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The fête that is the National Book Awards didn’t lose steam because we were separated in our homes due to quarantine. There remained intrigue, surprises, celebration, and tears. So many tears. Not only from stunned winners but from executive director Lisa Lucas, who tried to hold them back during a speech full of gratitude and memories. In two months’ time she’ll hold a new role as senior vice president at Pantheon Books and Schocken Books, but last night she and the entire National Book Foundation team along with host Jason Reynolds steered us through the annual commemoration of books, books, books. But this wasn’t only a salute to everything leading up to the evening. It was also a reflection on a mission touted even more loudly since Lucas’s arrival to the Foundation.
As is the usual format, the first honors of the evening tend to be the lifetime achievement awards. This year those accolades were bestowed to late Simon & Schuster CEO Carolyn Reidy (Literarian Award) and notable bestselling author Walter Mosley (Distinguished Contribution to American Letters). But in the middle, where there would normally be a break to dine, the screen instead faded to a video clip of 2011 poetry winner Nikky Finney’s speech where she talked about Black people being “explicitly forbidden to become literate” under slavery, and declared herself “officially speechless.” As her speech ended, a title card announced that the National Book Awards have been in existence since 1950 and “have honored over 2,700 books, becoming one of the most prestigious literary prizes in the world.” However, the text continued, only three writers of color were awarded prizes in the first 30 years of the Awards’ existence. They were Ralph Ellison (1953), Virginia Hamilton (1975), and Li Li Ch’en (1977)—I’ll also note that William Carlos Williams, of Puerto Rican–American descent, won the first award for poetry in 1950. Since 1999, a grand total of 13 writers of color have been awarded a National Book Award across categories. This data along with numerous stats over the years repeatedly conveys the limitations of the industry, not the artists.
At this point 2019 awards host LeVar Burton’s dulcet tones came in, conveying a firm commitment to “a National Book Awards that reflects the full depth and breadth of the human experience.” Over Burton’s declaration, viewers were greeted by an array of Black and Brown faces regarding their newly-won awards, and Black and Brown voices candidly discussing their challenges, beliefs, and love for the work they produced because we needed their stories as much as they needed to create them.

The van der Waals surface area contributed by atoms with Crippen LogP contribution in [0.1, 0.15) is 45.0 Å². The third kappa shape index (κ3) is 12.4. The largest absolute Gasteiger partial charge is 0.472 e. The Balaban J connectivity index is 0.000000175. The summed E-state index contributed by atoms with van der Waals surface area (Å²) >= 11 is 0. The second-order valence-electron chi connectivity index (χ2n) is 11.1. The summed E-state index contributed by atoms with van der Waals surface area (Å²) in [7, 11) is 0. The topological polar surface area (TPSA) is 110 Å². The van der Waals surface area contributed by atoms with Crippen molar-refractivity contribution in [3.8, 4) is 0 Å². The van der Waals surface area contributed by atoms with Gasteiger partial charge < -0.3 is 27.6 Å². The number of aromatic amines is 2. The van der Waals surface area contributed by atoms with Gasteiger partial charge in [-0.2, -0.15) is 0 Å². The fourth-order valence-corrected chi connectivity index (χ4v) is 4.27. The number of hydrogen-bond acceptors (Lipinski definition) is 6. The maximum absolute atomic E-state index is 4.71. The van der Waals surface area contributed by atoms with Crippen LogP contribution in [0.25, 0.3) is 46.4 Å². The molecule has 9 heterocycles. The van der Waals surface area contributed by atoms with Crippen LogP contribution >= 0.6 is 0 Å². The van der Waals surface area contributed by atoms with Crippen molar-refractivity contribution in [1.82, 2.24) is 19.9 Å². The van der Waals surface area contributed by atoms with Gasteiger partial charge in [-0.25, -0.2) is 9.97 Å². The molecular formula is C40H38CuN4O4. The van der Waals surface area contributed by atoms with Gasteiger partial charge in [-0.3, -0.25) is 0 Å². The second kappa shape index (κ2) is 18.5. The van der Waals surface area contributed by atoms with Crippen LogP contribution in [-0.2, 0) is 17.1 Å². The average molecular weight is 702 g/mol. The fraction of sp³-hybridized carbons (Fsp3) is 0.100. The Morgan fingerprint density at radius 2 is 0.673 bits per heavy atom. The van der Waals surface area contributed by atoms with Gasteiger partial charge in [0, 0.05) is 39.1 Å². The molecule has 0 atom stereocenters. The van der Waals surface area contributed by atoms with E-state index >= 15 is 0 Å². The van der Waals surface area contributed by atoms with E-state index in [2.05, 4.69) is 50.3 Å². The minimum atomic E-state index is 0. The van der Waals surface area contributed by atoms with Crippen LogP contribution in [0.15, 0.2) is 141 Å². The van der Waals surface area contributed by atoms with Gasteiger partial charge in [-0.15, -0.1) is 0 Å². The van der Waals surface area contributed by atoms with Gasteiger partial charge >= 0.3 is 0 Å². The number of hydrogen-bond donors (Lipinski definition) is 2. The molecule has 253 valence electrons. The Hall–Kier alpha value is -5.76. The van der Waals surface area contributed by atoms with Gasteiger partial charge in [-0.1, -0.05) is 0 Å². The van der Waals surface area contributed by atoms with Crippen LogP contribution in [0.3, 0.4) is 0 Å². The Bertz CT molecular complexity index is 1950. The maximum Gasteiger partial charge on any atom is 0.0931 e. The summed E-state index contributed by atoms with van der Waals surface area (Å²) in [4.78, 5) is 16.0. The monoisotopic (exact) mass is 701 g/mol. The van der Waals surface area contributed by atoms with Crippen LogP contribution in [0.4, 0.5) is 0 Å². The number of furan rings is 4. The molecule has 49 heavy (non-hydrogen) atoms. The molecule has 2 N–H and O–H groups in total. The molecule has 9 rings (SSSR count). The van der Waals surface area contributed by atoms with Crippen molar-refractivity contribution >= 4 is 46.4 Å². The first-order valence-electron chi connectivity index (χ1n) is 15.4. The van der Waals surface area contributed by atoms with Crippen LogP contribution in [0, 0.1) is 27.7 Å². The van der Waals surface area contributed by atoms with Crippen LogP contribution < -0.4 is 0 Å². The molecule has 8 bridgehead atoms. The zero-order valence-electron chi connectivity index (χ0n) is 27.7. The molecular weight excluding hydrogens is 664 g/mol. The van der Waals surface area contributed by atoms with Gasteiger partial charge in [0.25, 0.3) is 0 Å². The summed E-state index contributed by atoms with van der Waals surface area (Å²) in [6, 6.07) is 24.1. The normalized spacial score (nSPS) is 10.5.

For her first win in 2011, Jesmyn Ward said Salvage the Bones was “a life’s work and I am only at the beginning.” How right she was—Ward would win her second award for fiction, becoming one of the few to do so, in 2017 for Sing Unburied Sing. Terrence Hayes, poetry winner in 2010, said “It’s such a futuristic idea. A world in which the descendants of slaves become poets”—a sentiment echoed a year later in Finney’s speech about forbidden literacy. Ta-Nehisi Coates, nonfiction winner in 2015 for Between the World and Me a testimony of the disregard for Black life in America, insisted “You will not enroll me in this lie” of “Black people having a predisposition to criminality.” And 2018 winner for young people’s literature Elizabeth Acevedo stated the importance of the work being not for this moment on stage but for those reached. “I am reminded of why this matters,” Acevedo said, “And that’s it not gonna be an award and it’s not gonna be an accolade. But it’s gonna be looking someone in the face and saying ‘I see you’ and in return being told that I am seen.”
Burton continued to infuse this moment with significance by consistently acknowledging an ongoing history that needs to demolished. This recognition alone does not initiate change, nor does it sustain it. It matters that what the National Book Awards did in this moment wasn’t a plea for donations; it was a call for the publishing industry to understand that the doors remain narrowly open, if open at all, for the rest of us and widely ajar for the chosen. How can we celebrate what has not been nurtured?
In the last several years, the National Book Award longlist and finalist pool have been more ethnically representative—in 2018, as in 2020, BIPOC won in all five categories—and so have the judges. More representation in those reading has also lead to more representation in what gets recognized. What a concept.
It really doesn’t need to be said that representation is important. This truth is so evident to some (and to others appears to be a direct offense). But this year, from our homes, as many declarations have been made by many entities and individuals that they vehemently “believe Black Lives Matter,” it remains to be seen how much this statement aligns with a vision to make more space for Black lives to be in full view and without risk of being part of a “timely” interest. The work of artists then, artists now, and artists to come needs to be heralded and the creators need to know they’re not one of a few—they are part of an abundance.
As this segment concluded, Burton left us with these words: “When we say that Black Lives Matter, let us say it as acknowledgement of all those deserving writers, and by extension readers, who previously have been excluded from this room. Let us say it with an awareness of these voices, their value, and their ability to show us a way forward out of our current darkness. And let us say it in gratitude.” Let it also be said with resounding earnestness for the greatness on the horizon and the many honors they’ll achieve on stage and off.